The lady pauses for a bit.
"If you don't go down, he'll lose his job."

Damn she got me. Here I was, thinking that I am so smart, that I can face any threats. In many countries including and especially the western world we have power-hungry security guards who like to place themselves above their victim, to show their strenght and legal and physical superiority. They'll point guns at you, beat you, scare you, it boosts up their ego. But here in Korea, security forces don't have this small penis complex. They are ready to communicate, they can get things done and today, they just got smarter than me.
Maybe it is true that this guy would lose his job, maybe not but I can't take that chance and she knows it.
She has read me, she understands that I like to play american hero and martyr facing forces stronger than me and the real way to win is to put the security forces in the victim position. Today, I am the bully and I hate it.
"Allright, I am considering going down but can we find a compromise?"
"You can go to the Jindellabat shelter and we will accomodate you for a night. This is already exceptionnal treatement."
I get accomodated in the radio communication cabin. It is heated by a small electric heater, I have electricity and a confortable bed. Last but not least, I get deliscious dinner with a room with wifi.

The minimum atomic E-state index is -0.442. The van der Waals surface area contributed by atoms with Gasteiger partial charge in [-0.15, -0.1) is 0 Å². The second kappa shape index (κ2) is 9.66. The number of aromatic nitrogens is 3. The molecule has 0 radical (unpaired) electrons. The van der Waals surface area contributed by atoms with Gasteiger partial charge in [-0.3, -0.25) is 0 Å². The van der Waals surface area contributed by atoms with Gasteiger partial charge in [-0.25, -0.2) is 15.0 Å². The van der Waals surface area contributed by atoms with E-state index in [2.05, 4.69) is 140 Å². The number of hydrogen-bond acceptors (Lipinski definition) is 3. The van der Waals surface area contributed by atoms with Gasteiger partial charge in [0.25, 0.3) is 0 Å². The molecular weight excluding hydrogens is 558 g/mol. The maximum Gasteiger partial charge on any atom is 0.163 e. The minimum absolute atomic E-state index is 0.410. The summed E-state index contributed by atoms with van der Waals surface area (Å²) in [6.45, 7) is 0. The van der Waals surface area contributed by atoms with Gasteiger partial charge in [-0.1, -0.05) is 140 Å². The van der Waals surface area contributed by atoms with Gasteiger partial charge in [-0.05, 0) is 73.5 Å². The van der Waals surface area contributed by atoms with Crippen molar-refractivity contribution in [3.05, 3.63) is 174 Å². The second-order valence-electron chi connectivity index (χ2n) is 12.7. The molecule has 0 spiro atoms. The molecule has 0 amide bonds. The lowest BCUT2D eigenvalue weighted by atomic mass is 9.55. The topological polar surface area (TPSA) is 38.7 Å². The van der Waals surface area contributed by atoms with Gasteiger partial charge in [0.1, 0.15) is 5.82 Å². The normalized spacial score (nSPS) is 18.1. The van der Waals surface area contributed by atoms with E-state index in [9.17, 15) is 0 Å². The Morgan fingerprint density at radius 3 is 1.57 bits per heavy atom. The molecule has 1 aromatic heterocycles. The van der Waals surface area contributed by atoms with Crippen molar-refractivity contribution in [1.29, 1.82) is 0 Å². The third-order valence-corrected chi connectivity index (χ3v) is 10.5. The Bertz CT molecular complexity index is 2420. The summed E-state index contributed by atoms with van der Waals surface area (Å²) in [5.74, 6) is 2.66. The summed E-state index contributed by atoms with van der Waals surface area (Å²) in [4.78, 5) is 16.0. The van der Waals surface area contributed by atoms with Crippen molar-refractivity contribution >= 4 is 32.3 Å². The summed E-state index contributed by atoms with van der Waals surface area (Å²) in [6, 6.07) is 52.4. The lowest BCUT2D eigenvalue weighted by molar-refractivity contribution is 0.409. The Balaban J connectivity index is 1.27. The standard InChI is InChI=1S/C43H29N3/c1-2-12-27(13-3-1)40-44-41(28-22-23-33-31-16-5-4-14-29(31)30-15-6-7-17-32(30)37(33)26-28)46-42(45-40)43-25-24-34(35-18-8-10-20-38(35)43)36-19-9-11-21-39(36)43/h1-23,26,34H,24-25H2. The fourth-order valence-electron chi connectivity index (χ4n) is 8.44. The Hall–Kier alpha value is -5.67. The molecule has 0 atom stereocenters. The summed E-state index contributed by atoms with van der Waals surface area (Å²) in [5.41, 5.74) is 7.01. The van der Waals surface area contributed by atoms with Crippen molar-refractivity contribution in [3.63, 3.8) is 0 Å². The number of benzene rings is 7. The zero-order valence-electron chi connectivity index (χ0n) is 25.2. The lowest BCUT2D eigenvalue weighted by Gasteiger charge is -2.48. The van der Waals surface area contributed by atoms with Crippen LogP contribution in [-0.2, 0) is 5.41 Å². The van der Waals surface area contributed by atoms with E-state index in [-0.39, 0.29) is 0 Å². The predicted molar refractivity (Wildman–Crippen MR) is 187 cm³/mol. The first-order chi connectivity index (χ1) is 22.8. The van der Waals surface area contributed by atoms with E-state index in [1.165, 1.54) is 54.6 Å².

My room on Hallasan!
In the morning, my cabin is lost in deep snow. It's snowing, the tracks are covered in white and the visibility is really bad. I feel that I am not seeing any sunrise today. There is still hope that the peak will be above the clouds or that the weather changes but hopes are slim.


My cabin is covered in snow.
It is dark because it's 5:30 AM, my light is out of batteries but the markings on the paths are so obvious that I can still follow it. Up there, the wind is insane. I just build my tent next to the shelter which is now empty and locked and I hide inside. the wind completly dismantles the tent, the sticks that support the construction freeze, it's just a big mess. I wait in there a couple of hours until I decide that it's not going to get better: I am packing my stuff and going down. I am seriously frozen at that point. It's not too cold but the wind and wet air isn't doing me any good.
Just as I prepare to get down, the rangers from Jindelabat reach the peak and open the shelter. I get in and warm up a little.

Shelter at the top
After a while, I hear voices. I can't believe my ears. Endless columns of korean tourists with their crampons, bags, sticks and shiny ugly clothes are going through the hellstorm with nearly zero visibility, taking a useless picture on the top of the white peak (they could as well photograph a whiteboard)  and going down.
I thought I was the only one crazy enough to get up there in this weather. Not by a long shot. Korean people are capable of way crazier and more extreme things than me. The reason they don't do it is that sometimes it's against the law. And what's against the law, well, that's impossible.

Me and a snowy tree